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All too typical of a tale. Too many people working on too many things, where the only person who has ownership is the guy not building any of the things (the PM).

Simple solution: Small teams that own what they're working on, soup to nuts. This probably means 1-2 devs on a team, a designer spread across 1-2 teams (depending on the scope of the team), and the PM helping all of them, where necessary, but not giving them exact specs of what to build. Product manager in an agile-ish organization is an extremely poorly named title, as their primary function is not to manage, but to communicate and facilitate things that are otherwise difficult or inefficient for designers and engineers to get at.

If the PM is giving the designers and devs exact specs on the product to build, he or she is failing in their role. The PM should be focusing on communicating succinctly the business problems to solve, and the software solutions evolve naturally from the small teams. The product manager, as a member of a team that builds software, should be expected to have some insight as to the general design of the software (maybe in the form of wireframes or whatever). But providing exact specs for what to build is a battle-tested Recipe for Failureā„¢.




The PM should be focusing on communicating succinctly the business problems to solve, and the software solutions evolve naturally from the small teams

This may work with top x% of programmers/designers but the fact remains, majority of the programmers and designers are not equipped to take a business problem and come up with a solution. Their core job never was to think deeply about a problem in a niche domain. Now I understand at startups it is common for multiple of these roles to fall under one person but I am yet to see that system scale, especially at an enterprise level where the customer may have very peculiar requirements the product manager can really help think through before it even goes to the devs/designers.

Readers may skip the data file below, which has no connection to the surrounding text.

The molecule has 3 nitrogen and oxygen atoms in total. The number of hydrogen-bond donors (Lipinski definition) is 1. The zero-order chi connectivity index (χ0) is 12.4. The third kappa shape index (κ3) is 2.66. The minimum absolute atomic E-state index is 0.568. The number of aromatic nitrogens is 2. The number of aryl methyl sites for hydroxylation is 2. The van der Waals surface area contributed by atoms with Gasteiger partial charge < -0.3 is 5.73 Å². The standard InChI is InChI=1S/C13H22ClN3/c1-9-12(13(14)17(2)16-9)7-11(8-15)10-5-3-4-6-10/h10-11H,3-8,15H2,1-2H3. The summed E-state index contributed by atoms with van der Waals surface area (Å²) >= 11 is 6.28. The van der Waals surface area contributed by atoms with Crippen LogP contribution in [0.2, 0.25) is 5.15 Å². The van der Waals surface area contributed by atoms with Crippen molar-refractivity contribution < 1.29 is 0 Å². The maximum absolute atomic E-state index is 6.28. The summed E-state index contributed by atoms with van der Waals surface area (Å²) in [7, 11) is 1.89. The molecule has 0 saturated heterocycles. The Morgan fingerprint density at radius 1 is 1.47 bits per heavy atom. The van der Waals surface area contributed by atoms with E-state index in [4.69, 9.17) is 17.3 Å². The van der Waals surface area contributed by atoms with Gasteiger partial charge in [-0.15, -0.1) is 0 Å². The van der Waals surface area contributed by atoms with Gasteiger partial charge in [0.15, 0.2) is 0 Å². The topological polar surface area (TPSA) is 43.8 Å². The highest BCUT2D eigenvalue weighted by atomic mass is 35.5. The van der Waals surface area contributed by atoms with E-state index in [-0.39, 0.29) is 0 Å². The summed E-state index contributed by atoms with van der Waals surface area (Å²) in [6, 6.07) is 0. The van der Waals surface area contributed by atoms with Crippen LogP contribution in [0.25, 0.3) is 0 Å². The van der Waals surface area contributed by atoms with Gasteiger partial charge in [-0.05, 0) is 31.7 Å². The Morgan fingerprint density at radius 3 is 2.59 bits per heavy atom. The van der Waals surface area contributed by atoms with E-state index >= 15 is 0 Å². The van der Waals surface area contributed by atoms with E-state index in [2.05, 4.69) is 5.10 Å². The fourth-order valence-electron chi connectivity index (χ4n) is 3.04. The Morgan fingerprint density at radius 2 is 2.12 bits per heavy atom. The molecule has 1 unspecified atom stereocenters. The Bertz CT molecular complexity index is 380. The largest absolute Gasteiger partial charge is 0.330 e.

> the product manager can really help think through before it even goes to the devs/designers.

I'm not convinced it's more likely that the PM can think through the issues better than anyone else on the team.

In any decision, in any industry, in any profession, the only way to make a good decision is to understand the cost and benefit at the same time.

IMO, almost all corporate software disfunction comes from that failure. The decider understands the cost, but not the benefit, or the benefit, but not the cost. Sales teams that don't understand the product, developers that never talk to customers, managers that don't understand how to code are all trivial examples of this.

If the PM designs the feature incorrectly without understanding how to code or understanding the current codebase, there could easily be a 10x cost difference, in terms of implementation and QA. If the developer writes a feature that no customer will accept, all implementation time is wasted.